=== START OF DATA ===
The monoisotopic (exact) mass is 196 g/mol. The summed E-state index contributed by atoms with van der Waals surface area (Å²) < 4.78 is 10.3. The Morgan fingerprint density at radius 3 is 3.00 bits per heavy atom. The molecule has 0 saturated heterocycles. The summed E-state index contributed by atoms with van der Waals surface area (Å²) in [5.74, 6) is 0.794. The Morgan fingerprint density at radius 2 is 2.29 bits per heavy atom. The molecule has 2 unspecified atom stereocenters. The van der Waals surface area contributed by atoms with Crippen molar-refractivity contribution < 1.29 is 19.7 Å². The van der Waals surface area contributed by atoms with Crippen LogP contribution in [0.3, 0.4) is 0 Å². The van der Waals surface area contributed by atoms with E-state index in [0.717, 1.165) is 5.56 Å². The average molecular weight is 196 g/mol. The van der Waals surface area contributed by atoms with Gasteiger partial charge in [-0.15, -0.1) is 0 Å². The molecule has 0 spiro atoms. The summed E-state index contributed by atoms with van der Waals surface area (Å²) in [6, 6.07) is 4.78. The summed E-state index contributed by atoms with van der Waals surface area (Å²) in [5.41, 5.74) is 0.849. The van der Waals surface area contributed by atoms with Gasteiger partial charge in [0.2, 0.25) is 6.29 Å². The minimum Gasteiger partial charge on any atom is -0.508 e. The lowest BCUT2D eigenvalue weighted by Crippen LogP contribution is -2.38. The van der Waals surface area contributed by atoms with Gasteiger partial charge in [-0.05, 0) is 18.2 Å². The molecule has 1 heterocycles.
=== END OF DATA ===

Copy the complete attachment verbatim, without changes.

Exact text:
The monoisotopic (exact) mass is 196 g/mol. The summed E-state index contributed by atoms with van der Waals surface area (Å²) < 4.78 is 10.3. The Morgan fingerprint density at radius 3 is 3.00 bits per heavy atom. The molecule has 0 saturated heterocycles. The summed E-state index contributed by atoms with van der Waals surface area (Å²) in [5.74, 6) is 0.794. The Morgan fingerprint density at radius 2 is 2.29 bits per heavy atom. The molecule has 2 unspecified atom stereocenters. The van der Waals surface area contributed by atoms with Crippen molar-refractivity contribution < 1.29 is 19.7 Å². The van der Waals surface area contributed by atoms with Crippen LogP contribution in [0.3, 0.4) is 0 Å². The van der Waals surface area contributed by atoms with E-state index in [0.717, 1.165) is 5.56 Å². The average molecular weight is 196 g/mol. The van der Waals surface area contributed by atoms with Gasteiger partial charge in [-0.15, -0.1) is 0 Å². The molecule has 0 spiro atoms. The summed E-state index contributed by atoms with van der Waals surface area (Å²) in [6, 6.07) is 4.78. The summed E-state index contributed by atoms with van der Waals surface area (Å²) in [5.41, 5.74) is 0.849. The van der Waals surface area contributed by atoms with Gasteiger partial charge in [0.2, 0.25) is 6.29 Å². The minimum Gasteiger partial charge on any atom is -0.508 e. The lowest BCUT2D eigenvalue weighted by Crippen LogP contribution is -2.38. The van der Waals surface area contributed by atoms with Gasteiger partial charge in [-0.05, 0) is 18.2 Å². The molecule has 1 heterocycles.